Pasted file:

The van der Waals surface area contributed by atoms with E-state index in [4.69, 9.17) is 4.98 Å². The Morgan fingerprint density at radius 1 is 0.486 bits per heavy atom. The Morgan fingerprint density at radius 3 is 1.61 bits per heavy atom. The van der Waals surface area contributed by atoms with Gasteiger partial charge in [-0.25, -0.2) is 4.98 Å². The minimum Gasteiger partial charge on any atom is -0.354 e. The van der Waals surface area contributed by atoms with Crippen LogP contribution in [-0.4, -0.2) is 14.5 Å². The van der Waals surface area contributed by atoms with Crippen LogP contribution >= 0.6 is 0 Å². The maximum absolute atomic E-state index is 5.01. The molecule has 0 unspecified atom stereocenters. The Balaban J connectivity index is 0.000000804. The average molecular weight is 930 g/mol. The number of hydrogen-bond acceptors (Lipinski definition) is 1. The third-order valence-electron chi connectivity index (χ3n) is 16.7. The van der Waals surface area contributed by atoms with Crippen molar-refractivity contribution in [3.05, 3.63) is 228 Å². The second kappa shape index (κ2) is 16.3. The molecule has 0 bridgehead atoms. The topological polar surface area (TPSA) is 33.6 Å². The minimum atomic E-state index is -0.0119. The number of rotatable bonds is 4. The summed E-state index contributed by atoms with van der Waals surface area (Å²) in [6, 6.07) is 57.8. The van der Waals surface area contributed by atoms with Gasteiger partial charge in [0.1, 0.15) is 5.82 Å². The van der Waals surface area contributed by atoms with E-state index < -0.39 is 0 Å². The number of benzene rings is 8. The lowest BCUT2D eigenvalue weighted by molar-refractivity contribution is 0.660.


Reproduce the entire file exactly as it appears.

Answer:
The van der Waals surface area contributed by atoms with E-state index in [4.69, 9.17) is 4.98 Å². The Morgan fingerprint density at radius 1 is 0.486 bits per heavy atom. The Morgan fingerprint density at radius 3 is 1.61 bits per heavy atom. The van der Waals surface area contributed by atoms with Gasteiger partial charge in [-0.25, -0.2) is 4.98 Å². The minimum Gasteiger partial charge on any atom is -0.354 e. The van der Waals surface area contributed by atoms with Crippen LogP contribution in [-0.4, -0.2) is 14.5 Å². The van der Waals surface area contributed by atoms with Crippen LogP contribution >= 0.6 is 0 Å². The maximum absolute atomic E-state index is 5.01. The molecule has 0 unspecified atom stereocenters. The Balaban J connectivity index is 0.000000804. The average molecular weight is 930 g/mol. The number of hydrogen-bond acceptors (Lipinski definition) is 1. The third-order valence-electron chi connectivity index (χ3n) is 16.7. The van der Waals surface area contributed by atoms with Crippen molar-refractivity contribution in [3.05, 3.63) is 228 Å². The second kappa shape index (κ2) is 16.3. The molecule has 0 bridgehead atoms. The topological polar surface area (TPSA) is 33.6 Å². The minimum atomic E-state index is -0.0119. The number of rotatable bonds is 4. The summed E-state index contributed by atoms with van der Waals surface area (Å²) in [6, 6.07) is 57.8. The van der Waals surface area contributed by atoms with Gasteiger partial charge in [0.1, 0.15) is 5.82 Å². The van der Waals surface area contributed by atoms with E-state index < -0.39 is 0 Å². The number of benzene rings is 8. The lowest BCUT2D eigenvalue weighted by molar-refractivity contribution is 0.660.